Obama: Time left in office 'really concentrates the mind'
MIAMI (AP) -- President Barack Obama said Wednesday that the relatively short amount of time he has left in office "really concentrates the mind."
Addressing supporters, Obama said his administration hopes to make the most of that time by "moving and pushing and trying" to provide opportunities for everyone, but some issues - he highlighted immigration in immigrant-heavy South Florida - have stalled because "we are stuck in Congress."
He told the approximately 60 supporters who had just consumed a catered beef dinner at the home of developer Stephen Bittel that "we've got to get people involved" because lawmakers will respond to them like no one else.
"The great genius of this democracy" is that the most important office is "the office of citizen," Obama said.
"Congress ultimately responds to an electorate that is expressing our highest and best values around issues, like climate change," he said, naming an issue he will address Thursday when he tours the National Hurricane Center, also in Miami.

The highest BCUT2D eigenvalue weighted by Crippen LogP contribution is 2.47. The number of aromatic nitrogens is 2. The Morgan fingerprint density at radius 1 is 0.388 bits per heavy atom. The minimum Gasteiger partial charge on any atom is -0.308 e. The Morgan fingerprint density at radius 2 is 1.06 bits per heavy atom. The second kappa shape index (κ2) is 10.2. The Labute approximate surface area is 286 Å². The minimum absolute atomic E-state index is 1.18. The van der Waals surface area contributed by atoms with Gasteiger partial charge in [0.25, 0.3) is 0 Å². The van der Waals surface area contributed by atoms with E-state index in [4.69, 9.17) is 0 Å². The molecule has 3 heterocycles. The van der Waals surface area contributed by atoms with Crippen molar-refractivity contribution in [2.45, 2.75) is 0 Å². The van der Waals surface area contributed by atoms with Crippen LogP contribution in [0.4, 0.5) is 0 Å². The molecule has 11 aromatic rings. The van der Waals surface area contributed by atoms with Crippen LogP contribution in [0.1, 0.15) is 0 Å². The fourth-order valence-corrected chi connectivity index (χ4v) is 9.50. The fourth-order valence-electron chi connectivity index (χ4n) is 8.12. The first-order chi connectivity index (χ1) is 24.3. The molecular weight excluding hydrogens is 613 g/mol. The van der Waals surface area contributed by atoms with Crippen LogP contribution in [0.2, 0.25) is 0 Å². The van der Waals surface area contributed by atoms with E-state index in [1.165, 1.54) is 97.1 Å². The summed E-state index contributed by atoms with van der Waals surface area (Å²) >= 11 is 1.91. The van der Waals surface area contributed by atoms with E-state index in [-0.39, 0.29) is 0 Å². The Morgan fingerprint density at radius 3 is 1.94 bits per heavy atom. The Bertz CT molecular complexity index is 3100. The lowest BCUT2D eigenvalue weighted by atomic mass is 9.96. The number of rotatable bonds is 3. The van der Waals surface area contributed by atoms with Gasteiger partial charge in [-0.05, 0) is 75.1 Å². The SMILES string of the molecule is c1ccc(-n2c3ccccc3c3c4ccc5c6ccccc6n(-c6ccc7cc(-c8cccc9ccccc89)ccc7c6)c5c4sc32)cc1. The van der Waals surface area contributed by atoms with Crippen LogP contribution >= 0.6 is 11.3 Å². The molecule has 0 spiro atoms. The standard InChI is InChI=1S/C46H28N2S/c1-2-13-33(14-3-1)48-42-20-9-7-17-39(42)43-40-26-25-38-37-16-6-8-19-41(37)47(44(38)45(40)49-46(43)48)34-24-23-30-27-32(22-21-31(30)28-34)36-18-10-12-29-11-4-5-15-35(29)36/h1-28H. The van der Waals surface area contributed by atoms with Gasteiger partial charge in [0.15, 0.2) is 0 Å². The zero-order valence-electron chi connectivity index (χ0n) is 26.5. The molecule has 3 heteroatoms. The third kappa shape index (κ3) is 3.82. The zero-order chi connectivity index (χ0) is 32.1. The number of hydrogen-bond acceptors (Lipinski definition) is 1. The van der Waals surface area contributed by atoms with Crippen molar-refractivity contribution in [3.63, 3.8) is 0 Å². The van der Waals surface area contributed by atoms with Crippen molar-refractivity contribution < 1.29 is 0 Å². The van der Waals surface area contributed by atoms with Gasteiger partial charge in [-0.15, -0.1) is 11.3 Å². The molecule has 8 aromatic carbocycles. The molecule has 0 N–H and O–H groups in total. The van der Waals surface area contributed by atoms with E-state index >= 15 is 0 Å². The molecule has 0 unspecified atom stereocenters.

Obama added that in "just a blink of an eye" he will be a citizen again, too.
The fundraiser, the first of two Obama attended Wednesday, raised campaign money for the Democratic National Committee for the 2016 presidential race. So far, former Secretary of State Hillary Rodham Clinton and Vermont Sen. Bernie Sanders are seeking the nomination. Former Maryland Gov. Martin O'Malley is expected to announce his candidacy around the end of the month.
About 60 people contributed up to $33,400 each to hear from the president, party officials said.
Obama also attended an earlier fundraiser at the home of mortgage broker Joe Falk that was closed to news media coverage because the president made no formal remarks, the White House said. About 30 supporters each paid $33,400 to attend, officials said.
Bittel and Falk each raised thousands of dollars to help Obama win re-election in 2012.
Obama acknowledged that an eight-year span in the life of a country is pretty short. He said that while he still has things to accomplish, he's also laying a foundation so he can "pass that baton" on to the next administration.
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